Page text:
So­cial me­dia CEOs vow to de­fend elec­tion

San Francisco Chronicle Late Edition - - BUSINESS - By Marcy Gor­don Marcy Gor­don is an As­so­ci­ated Press writer.

WASH­ING­TON — Un­der fire from Pres­i­dent Trump and his al­lies, the CEOs of Twit­ter, Face­book and Google re­buffed ac­cu­sa­tions of an­ti­con­ser­va­tive bias at a Se­nate hear­ing Wed­nes­day and promised to ag­gres­sively de­fend their sites from be­ing used to sow chaos in next week’s elec­tion.

Law­mak­ers of both par­ties, eye­ing the com­pa­nies’ tremen­dous power to dis­sem­i­nate speech and ideas, are look­ing to chal­lenge their lon­gen­joyed bedrock le­gal pro­tec­tions for online speech — the stated topic for the hear­ing but one that was quickly over­taken by ques­tions re­lated to the pres­i­den­tial cam­paign.

With wor­ries over elec­tion se­cu­rity grow­ing, sen­a­tors on the Com­merce Com­mit­tee ex­tracted prom­ises from Twit­ter’s Jack Dorsey, Face­book’s Mark Zucker­berg and Google’s Sun­dar Pichai that their com­pa­nies will be on guard against med­dling by for­eign ac­tors or the in­cite­ment of vi­o­lence around the elec­tion re­sults.

Tes­ti­fy­ing re­motely, the ex­ec­u­tives said they are tak­ing sev­eral steps, in­clud­ing part­ner­ships with news or­ga­ni­za­tions, to dis­trib­ute ac­cu­rate in­for­ma­tion about vot­ing. Dorsey said Twit­ter is work­ing closely with state elec­tion of­fi­cials.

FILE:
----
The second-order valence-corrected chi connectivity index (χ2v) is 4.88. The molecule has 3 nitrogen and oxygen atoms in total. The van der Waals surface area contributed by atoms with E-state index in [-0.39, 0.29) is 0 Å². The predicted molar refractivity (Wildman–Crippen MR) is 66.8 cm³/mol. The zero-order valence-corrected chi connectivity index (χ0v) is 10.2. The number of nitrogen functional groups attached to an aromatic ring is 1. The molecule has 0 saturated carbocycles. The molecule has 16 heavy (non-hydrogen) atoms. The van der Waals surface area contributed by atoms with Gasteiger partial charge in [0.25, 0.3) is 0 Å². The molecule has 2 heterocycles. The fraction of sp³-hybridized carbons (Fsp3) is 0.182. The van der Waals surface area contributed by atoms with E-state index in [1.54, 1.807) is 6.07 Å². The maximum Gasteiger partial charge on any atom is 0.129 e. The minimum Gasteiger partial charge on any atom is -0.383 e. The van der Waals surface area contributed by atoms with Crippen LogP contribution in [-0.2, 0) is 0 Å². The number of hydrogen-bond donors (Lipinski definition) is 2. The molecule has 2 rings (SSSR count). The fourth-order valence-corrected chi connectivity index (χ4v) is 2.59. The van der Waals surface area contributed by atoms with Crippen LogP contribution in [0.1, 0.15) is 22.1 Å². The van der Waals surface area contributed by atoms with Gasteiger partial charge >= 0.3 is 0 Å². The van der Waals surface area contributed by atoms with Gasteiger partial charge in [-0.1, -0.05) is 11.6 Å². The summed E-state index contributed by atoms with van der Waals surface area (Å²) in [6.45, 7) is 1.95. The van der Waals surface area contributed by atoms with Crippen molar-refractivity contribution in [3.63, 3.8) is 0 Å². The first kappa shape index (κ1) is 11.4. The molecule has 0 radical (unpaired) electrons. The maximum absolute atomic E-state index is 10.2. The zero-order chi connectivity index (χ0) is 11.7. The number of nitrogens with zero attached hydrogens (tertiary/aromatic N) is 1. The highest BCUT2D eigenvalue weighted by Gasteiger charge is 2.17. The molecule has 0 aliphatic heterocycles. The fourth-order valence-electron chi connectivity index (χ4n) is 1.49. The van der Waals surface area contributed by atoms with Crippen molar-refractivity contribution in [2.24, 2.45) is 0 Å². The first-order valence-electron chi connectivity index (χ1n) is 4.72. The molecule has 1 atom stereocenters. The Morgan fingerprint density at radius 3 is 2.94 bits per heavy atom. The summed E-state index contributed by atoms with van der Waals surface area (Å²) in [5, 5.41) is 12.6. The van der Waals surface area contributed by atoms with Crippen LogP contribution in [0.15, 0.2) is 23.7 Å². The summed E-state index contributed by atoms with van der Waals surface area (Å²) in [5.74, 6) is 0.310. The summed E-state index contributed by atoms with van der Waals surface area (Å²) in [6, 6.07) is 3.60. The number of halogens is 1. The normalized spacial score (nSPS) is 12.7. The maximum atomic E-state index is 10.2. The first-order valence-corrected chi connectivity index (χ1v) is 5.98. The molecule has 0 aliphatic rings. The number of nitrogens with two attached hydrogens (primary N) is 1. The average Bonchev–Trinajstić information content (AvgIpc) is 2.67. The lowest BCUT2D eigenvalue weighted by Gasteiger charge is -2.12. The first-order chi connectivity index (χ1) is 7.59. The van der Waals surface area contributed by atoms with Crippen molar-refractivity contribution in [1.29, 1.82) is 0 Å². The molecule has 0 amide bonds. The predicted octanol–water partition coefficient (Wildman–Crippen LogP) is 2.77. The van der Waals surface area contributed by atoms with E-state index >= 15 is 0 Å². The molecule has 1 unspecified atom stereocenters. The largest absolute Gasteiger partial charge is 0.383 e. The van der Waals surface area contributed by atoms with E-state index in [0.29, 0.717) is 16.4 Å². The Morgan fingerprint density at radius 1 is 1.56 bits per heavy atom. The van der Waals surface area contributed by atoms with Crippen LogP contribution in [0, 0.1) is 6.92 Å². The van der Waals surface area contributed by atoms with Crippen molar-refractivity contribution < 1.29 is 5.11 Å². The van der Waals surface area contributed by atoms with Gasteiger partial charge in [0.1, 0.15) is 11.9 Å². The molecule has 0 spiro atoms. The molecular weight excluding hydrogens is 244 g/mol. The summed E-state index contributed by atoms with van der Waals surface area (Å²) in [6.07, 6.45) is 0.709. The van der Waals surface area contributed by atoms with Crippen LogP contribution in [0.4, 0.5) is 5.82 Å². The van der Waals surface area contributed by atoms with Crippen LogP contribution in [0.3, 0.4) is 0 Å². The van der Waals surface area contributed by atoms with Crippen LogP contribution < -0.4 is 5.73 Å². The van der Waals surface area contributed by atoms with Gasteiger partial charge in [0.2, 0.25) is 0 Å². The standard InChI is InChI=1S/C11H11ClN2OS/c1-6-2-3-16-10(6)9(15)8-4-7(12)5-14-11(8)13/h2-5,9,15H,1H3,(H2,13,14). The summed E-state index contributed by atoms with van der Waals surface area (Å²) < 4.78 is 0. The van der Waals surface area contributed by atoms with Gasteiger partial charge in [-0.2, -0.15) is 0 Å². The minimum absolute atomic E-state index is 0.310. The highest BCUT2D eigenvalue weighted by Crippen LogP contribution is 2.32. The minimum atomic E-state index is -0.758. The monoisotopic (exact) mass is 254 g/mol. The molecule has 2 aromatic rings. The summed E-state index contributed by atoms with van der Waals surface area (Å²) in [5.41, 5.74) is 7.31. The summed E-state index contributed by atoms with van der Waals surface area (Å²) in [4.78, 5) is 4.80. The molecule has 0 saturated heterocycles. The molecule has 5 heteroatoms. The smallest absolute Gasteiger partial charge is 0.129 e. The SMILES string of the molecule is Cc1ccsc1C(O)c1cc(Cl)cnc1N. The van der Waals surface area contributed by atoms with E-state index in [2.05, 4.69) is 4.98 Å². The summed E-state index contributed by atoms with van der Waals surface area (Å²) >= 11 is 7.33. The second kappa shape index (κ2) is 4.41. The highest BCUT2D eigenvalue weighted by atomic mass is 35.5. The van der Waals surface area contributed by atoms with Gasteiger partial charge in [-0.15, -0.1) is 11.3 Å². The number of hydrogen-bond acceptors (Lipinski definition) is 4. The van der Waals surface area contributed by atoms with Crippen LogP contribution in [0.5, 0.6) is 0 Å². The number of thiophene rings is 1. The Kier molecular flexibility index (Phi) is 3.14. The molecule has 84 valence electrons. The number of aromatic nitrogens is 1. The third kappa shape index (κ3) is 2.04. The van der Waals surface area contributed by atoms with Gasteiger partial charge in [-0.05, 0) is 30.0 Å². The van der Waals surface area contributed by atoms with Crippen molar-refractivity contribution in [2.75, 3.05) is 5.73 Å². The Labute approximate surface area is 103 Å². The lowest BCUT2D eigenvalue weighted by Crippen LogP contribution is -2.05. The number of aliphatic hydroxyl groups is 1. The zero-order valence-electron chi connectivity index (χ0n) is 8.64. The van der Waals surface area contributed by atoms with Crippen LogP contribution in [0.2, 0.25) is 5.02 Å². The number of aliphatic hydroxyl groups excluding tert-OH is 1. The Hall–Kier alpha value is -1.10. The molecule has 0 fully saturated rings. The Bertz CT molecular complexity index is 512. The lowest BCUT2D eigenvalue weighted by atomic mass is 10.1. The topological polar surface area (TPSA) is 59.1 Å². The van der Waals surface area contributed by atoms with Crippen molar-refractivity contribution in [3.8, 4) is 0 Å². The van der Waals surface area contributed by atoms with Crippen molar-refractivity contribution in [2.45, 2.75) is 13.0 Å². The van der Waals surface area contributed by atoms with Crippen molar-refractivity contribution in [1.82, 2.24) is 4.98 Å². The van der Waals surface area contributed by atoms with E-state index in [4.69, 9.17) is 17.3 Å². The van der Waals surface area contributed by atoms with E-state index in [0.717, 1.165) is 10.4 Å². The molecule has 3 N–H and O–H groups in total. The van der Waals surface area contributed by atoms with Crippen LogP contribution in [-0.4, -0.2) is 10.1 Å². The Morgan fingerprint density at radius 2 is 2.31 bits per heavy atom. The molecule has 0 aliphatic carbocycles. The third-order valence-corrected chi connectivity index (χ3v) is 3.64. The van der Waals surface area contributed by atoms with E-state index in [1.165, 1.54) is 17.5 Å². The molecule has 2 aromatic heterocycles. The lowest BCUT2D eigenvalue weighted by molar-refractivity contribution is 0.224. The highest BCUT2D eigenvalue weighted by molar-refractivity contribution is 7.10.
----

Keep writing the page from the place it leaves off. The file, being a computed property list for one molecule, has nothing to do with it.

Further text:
“We want to give peo­ple us­ing the ser­vice as much in­for­ma­tion as pos­si­ble,” he said.

Repub­li­cans, led by

Trump, have ac­cused the so­cial me­dia com­pa­nies, with­out ev­i­dence, of de­lib­er­ately sup­press­ing con­ser­va­tive, re­li­gious and an­tiabor­tion views, and they say that be­hav­ior has reached new heights in the con­test be­tween the pres­i­dent and Demo­cratic nom­i­nee Joe Bi­den.

Sen. Roger Wicker, RMiss., the com­mit­tee’s chair­man, said at the start of the hear­ing that the laws gov­ern­ing online speech must be up­dated be­cause “the open­ness and free­dom of the in­ter­net are un­der at­tack.”

Wicker cited the move this month by Face­book and Twit­ter to limit dis­sem­i­na­tion of an un­ver­i­fied po­lit­i­cal story from the con­ser­va­tive­lean­ing New York Post about Bi­den. The story, which was not con­firmed by other pub­li­ca­tions, cited un­ver­i­fied emails from Bi­den’s son Hunter that were re­port­edly dis­closed by Trump al­lies.

“Twit­ter’s con­duct has by far been the most egre­gious,” Sen. Ted Cruz, RTexas, told Dorsey. Cruz cited Twit­ter’s lim­i­ta­tions on the news­pa­per story as part of “a pat­tern of cen­sor­ship and si­lenc­ing Amer­i­cans with whom Twit­ter dis­agrees.”